Brooklyn Aerials Is Pushing the Boundaries of Drone Storytelling

It’s surprising, with all the new things that have been done in film, that there are still new things to do. Technology has made the previously impossible commonplace, but it’s also opening up a whole new world of previously unthinkable feats. There are things we can do now that never would have occurred to us to do. For example, strapping battery powered LED lights to a high-speed drone and flying it through a densely wooded forest. But that is exactly what Tim Sessler and Brandon Bray (a.k.a. Brooklyn Aerials did in their latest experimental film, The Light. The results, to put it mildly, are out of this world.

Watch the film below, then read how they pulled it off.

Filmsupply: Where’d the idea for The Light come from?

Tim: Back in 2015, a good friend of mine, Brad Meier, who was working at Freefly at the time, was messing with this ALTA 6. He’d attached a China ball with small LEDs inside of it, and he showed me the footage. Just terrible, low-quality clips. But even then, it was incredible. I’d never seen anything like it. Just an eerie ball of light floating around. He’d put it on a 3-foot-long string so you couldn’t even see the drone. That ended up being the original inspiration for this new film, The Light.

Brandon: Before Tim sent me that initial idea, I’d never thought about putting a light on a drone. The idea blew my mind. Immediately we were both like, “How can we do this?”

How’d you make the rig?

Tim: It was actually really funny. We built it with parts we found in a dollar store. A lot of these Chinese dollar stores have the weirdest LED lights. So we found the brightest ones, wrapped them around a bunch of soda cans, and powered the whole thing with small batteries. Then we took it upstate to test it out. It was like nothing we’d ever seen. Something completely new. But it still wasn’t quite bright enough for what we wanted. We were shooting with an a7S at an ISO of 30,000 or something crazy. It wasn’t sustainable. We wanted to shoot a project on a much better camera than an a7S, so that’s when we started looking into brighter LEDs.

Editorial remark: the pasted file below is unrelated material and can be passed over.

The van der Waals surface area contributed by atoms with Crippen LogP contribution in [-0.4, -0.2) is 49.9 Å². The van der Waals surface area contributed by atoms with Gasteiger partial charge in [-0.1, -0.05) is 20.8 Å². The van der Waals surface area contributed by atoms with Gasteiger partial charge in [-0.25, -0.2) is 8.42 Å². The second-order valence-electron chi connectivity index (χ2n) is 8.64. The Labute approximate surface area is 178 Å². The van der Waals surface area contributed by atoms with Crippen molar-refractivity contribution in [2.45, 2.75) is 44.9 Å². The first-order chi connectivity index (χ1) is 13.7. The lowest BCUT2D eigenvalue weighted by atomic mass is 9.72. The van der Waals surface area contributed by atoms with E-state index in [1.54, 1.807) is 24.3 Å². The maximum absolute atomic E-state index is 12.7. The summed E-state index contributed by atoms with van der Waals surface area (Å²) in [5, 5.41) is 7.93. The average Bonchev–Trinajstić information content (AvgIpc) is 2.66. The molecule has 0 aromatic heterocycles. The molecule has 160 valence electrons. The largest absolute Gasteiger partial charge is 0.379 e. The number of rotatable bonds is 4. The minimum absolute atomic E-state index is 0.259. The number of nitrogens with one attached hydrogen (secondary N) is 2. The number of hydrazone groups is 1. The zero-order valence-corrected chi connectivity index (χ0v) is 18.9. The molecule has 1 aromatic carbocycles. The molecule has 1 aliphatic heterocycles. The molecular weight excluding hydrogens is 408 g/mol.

Brandon: Our idea was that this light would basically be a character in the film. But I have to say, the first version was pretty hilarious. It was literally two tall Arizona Iced Tea cans gaffed together with these micro LED stripes roughly wrapped around them. And then we put all of that into a China ball. It was the most ridiculous rig in the world. Prototype 1.0. When we started reworking it, we decided to abandon the hanging element. It created a lot of issues. The light would swing out one way, the operator would counteract it, and then it would swing the other way. Plus there was a lot of risk of it getting caught on something. It wasn’t practical at all.

Tim: For the second prototype, I found these crazy bright LEDs that I had to buy direct from China. I ordered them on Alibaba. They’re incredibly bright and have a much better CRI, so the color looked better than our first prototype. And because we weren’t hanging the lights anymore, the idea was to add lights all around the drone. So there was a cylinder on top and then an LED light strip below.

Brandon: The difference between the first prototype and the second was the difference between driving a ’70s station wagon and a sports car.

Were there any payload issues?

Tim: Actually it’s super lightweight. We were using an ALTA 6, which isn’t a very large drone. It has a payload of 15 pounds, and we were way below that.

You mentioned the light was a character. Was it the villain? The hero?

Brandon: Tim and I wanted it to be this external force that could be interpreted in many different ways. Ultimately, for our two characters it created two distinct situations. One is fear and isolation; the other is expectation and intrigue. The light is doing the same thing, but the characters are reacting to it in very different ways: one is running away from it, one is running toward it. We wanted to play around with the idea that this light character could be good and bad. But it’s all open to interpretation.